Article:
Tillerson has few takeaways from Latin America
While the US secretary of state may have secured support for tighter sanctions on Venezuela, it was a narrow victory
United States Secretary of State Rex Tillerson’s five-country trip to Latin America and the Caribbean didn’t start well.
He kicked off the tour last week with a stop at his alma mater, the University of Texas, Austin, where he gave a tin-eared endorsement of the 1823 Monroe Doctrine, saying that America’s right to block outside interference in the hemisphere is “as relevant today as it was the day it was written”.
In a region that has suffered countless US interventions in the name of the Monroe Doctrine, invoking it as a legitimate guide for American foreign policy is only slightly better than advocating the “white man’s burden”.
For the past year, the administration of US President Donald Trump has consistently offended many of the basic tenets of hemispheric relations. What made the embrace of the Monroe Doctrine so surprising was that the unstated purpose of Tillerson’s six-day swing through Mexico, Argentina, Peru, Colombia and Jamaica was to repair some of that damage from the past year.
While in the end, Tillerson may have achieved his basic goal of securing support for tighter sanctions on the Venezuelan government, it was a narrow victory in a region where the US has broad, varied interests.
In his campaign and first year in office, Trump has managed to hit all the regional nerves. He insulted Mexican immigrants and threatened to build a border wall — an affront not just to America’s second-largest trading partner but also to the rest of the hemisphere. He called the 1994 North American Free Trade Agreement the “worst trade deal” in history — a pact that has helped bring increased wealth and stability to Mexico and beyond. It was no surprise then that even before the suspension of TPS for Salvadorans, a 2017 Gallup poll revealed that only 16 per cent of the citizens in 20 countries in the region had a positive opinion of Trump.
The president dropped another surprise during Tillerson’s tour. At a televised round table in Virginia on February 2, he called out countries that had accepted American antinarcotics assistance — he didn’t name them but everyone knew he meant Colombia, Peru, Mexico and the countries of Central America. He claimed they are laughing at the United States as they continue to take American taxpayer dollars while still benefiting from the drug trade. The president threatened to cut off assistance to countries that weren’t doing enough to end the illegal production of drugs.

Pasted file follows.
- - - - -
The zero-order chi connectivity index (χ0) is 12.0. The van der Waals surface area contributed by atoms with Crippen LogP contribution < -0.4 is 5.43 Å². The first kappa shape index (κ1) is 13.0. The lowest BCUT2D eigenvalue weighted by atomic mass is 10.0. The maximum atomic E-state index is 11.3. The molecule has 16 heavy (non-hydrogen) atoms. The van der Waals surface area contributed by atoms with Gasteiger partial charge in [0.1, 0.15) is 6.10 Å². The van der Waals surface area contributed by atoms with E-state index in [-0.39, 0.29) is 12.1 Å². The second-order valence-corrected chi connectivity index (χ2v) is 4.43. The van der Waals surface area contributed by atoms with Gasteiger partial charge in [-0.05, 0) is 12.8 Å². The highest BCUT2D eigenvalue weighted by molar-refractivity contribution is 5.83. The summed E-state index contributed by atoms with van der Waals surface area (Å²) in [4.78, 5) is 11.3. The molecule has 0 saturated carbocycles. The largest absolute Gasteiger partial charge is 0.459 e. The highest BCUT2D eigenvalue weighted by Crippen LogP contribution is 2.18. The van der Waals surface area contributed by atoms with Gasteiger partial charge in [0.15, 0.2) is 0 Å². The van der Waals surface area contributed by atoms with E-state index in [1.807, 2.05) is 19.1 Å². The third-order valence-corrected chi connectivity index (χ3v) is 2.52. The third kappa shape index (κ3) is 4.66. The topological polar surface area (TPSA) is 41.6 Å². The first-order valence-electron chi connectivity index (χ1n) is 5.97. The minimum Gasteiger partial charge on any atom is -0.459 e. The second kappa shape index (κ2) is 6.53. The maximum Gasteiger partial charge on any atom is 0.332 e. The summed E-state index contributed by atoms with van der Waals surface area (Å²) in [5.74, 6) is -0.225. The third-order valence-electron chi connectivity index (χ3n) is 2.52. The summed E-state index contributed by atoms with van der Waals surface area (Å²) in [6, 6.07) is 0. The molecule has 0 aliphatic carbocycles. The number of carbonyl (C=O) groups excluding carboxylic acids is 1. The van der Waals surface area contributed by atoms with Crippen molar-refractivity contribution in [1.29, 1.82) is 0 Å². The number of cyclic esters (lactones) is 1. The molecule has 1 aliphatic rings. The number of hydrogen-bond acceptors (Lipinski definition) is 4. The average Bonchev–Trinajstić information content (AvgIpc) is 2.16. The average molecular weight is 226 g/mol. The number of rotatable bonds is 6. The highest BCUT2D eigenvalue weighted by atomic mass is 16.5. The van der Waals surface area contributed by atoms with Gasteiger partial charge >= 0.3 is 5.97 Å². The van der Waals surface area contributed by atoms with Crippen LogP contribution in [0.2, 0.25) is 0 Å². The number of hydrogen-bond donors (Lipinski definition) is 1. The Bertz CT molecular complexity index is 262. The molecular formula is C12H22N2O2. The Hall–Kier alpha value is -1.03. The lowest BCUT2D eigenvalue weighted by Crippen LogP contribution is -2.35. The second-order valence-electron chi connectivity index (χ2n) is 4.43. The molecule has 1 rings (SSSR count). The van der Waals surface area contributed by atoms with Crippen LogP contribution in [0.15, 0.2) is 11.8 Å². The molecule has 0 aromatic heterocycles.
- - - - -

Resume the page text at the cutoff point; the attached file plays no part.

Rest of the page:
Hollowing out of state authority
The comment was an insult to Washington’s partners in their decades-long war on drugs. Violence, economic upheaval, corruption, organised crime, civil war and the hollowing out of state authority in Latin America have been the results — hardly a laughing matter for any of these countries. Despite Trump’s latest insult and the clumsy curtain raiser in Austin, Tillerson tried to hit all the right notes on the trip. In Mexico, he emphasised Nafta’s importance to the American economy, proudly declaring that the trade deal employed more than three million American workers and that it just needed to be “updated” (avoiding Trump’s threats to end it altogether). In Argentina, he and his counterpart, Foreign Minister Jorge Faurie, talked about opening the US market to Argentine fruit and vegetables — an important deal for the Argentines.
As the trip progressed it appeared as though Tillerson achieved his narrow goal. The governments that received him appeared willing to declare illegitimate the plan of the government of Venezuela President Nicolas Maduro to hold an early presidential election in April and refuse to recognise any government that resulted from the ballot. Was Tillerson’s trip a success? While a tougher collective response to Maduro’s march to autocracy and the looming state collapse is necessary and long overdue, the US has a diverse range of interests that go beyond mobilising action against Venezuela. Battling narcotics trafficking with local partner governments, expanding markets for American businesses, promoting broad-based prosperity, and defending democracy and human rights — not just in Venezuela and Cuba but in other countries like Honduras — are equally important.
But the administration’s rhetoric on immigration, free trade and American allies’ commitment to battling the scourge of narcotics — not to mention Tillerson’s embrace of the Monroe Doctrine — have weakened Washington’s leverage throughout Latin America, as the declining popular approval of the Trump administration demonstrates.
Tillerson may have incrementally improved America’s standing in the region, but with all his baggage, he couldn’t fully restore it.